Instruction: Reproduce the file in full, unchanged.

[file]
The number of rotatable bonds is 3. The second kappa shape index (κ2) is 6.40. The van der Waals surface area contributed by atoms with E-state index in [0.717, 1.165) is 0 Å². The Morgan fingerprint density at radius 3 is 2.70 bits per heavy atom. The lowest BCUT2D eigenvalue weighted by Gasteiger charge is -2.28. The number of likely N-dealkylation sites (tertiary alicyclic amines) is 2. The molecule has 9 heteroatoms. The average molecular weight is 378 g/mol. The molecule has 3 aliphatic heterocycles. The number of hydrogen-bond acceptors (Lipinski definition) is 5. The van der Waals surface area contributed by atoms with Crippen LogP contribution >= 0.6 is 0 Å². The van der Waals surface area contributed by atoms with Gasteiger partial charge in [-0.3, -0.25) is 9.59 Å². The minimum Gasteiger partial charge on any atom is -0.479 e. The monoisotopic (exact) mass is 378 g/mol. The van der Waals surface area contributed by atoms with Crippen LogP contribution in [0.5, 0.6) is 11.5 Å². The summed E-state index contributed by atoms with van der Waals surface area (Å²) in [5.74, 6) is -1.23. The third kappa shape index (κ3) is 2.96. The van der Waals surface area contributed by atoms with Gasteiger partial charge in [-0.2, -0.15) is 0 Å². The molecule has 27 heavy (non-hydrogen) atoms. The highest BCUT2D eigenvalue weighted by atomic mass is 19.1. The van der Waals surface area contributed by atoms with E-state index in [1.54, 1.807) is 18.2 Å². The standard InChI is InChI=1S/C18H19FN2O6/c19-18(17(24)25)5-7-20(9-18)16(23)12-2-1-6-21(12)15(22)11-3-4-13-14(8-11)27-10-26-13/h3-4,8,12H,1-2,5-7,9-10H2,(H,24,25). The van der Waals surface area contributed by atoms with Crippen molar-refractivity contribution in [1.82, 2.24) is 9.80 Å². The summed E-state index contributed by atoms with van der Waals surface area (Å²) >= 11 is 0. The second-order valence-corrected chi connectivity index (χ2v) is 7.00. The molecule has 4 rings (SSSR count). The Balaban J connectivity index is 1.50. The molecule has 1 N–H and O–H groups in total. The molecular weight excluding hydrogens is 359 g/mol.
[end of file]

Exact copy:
The number of rotatable bonds is 3. The second kappa shape index (κ2) is 6.40. The van der Waals surface area contributed by atoms with E-state index in [0.717, 1.165) is 0 Å². The Morgan fingerprint density at radius 3 is 2.70 bits per heavy atom. The lowest BCUT2D eigenvalue weighted by Gasteiger charge is -2.28. The number of likely N-dealkylation sites (tertiary alicyclic amines) is 2. The molecule has 9 heteroatoms. The average molecular weight is 378 g/mol. The molecule has 3 aliphatic heterocycles. The number of hydrogen-bond acceptors (Lipinski definition) is 5. The van der Waals surface area contributed by atoms with Crippen LogP contribution >= 0.6 is 0 Å². The van der Waals surface area contributed by atoms with Gasteiger partial charge in [-0.3, -0.25) is 9.59 Å². The minimum Gasteiger partial charge on any atom is -0.479 e. The monoisotopic (exact) mass is 378 g/mol. The van der Waals surface area contributed by atoms with Crippen LogP contribution in [0.5, 0.6) is 11.5 Å². The summed E-state index contributed by atoms with van der Waals surface area (Å²) in [5.74, 6) is -1.23. The third kappa shape index (κ3) is 2.96. The van der Waals surface area contributed by atoms with Gasteiger partial charge in [-0.2, -0.15) is 0 Å². The molecule has 27 heavy (non-hydrogen) atoms. The highest BCUT2D eigenvalue weighted by atomic mass is 19.1. The van der Waals surface area contributed by atoms with E-state index in [1.54, 1.807) is 18.2 Å². The standard InChI is InChI=1S/C18H19FN2O6/c19-18(17(24)25)5-7-20(9-18)16(23)12-2-1-6-21(12)15(22)11-3-4-13-14(8-11)27-10-26-13/h3-4,8,12H,1-2,5-7,9-10H2,(H,24,25). The van der Waals surface area contributed by atoms with Crippen molar-refractivity contribution in [1.82, 2.24) is 9.80 Å². The summed E-state index contributed by atoms with van der Waals surface area (Å²) >= 11 is 0. The second-order valence-corrected chi connectivity index (χ2v) is 7.00. The molecule has 4 rings (SSSR count). The Balaban J connectivity index is 1.50. The molecule has 1 N–H and O–H groups in total. The molecular weight excluding hydrogens is 359 g/mol.